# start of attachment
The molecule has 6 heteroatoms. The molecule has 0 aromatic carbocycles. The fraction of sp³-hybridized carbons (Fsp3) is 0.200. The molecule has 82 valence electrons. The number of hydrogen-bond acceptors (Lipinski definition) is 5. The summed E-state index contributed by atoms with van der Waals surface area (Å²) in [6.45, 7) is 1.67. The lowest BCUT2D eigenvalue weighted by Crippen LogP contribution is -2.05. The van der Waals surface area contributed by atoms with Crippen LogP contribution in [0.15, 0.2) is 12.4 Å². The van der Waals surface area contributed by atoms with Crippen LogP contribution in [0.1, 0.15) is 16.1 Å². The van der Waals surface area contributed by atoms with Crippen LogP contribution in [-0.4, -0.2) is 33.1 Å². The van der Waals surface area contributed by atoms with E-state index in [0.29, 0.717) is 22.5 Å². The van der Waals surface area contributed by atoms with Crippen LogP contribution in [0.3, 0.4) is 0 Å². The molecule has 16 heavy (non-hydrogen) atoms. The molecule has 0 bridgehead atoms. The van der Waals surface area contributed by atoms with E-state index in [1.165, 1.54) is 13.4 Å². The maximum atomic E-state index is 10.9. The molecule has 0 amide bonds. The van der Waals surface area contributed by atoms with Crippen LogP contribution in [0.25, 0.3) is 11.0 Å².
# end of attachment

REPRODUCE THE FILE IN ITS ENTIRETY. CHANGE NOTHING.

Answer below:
The molecule has 6 heteroatoms. The molecule has 0 aromatic carbocycles. The fraction of sp³-hybridized carbons (Fsp3) is 0.200. The molecule has 82 valence electrons. The number of hydrogen-bond acceptors (Lipinski definition) is 5. The summed E-state index contributed by atoms with van der Waals surface area (Å²) in [6.45, 7) is 1.67. The lowest BCUT2D eigenvalue weighted by Crippen LogP contribution is -2.05. The van der Waals surface area contributed by atoms with Crippen LogP contribution in [0.15, 0.2) is 12.4 Å². The van der Waals surface area contributed by atoms with Crippen LogP contribution in [0.1, 0.15) is 16.1 Å². The van der Waals surface area contributed by atoms with Crippen LogP contribution in [-0.4, -0.2) is 33.1 Å². The van der Waals surface area contributed by atoms with E-state index in [0.29, 0.717) is 22.5 Å². The van der Waals surface area contributed by atoms with Crippen LogP contribution in [0.3, 0.4) is 0 Å². The molecule has 16 heavy (non-hydrogen) atoms. The molecule has 0 bridgehead atoms. The van der Waals surface area contributed by atoms with E-state index in [1.165, 1.54) is 13.4 Å². The maximum atomic E-state index is 10.9. The molecule has 0 amide bonds. The van der Waals surface area contributed by atoms with Crippen LogP contribution in [0.25, 0.3) is 11.0 Å².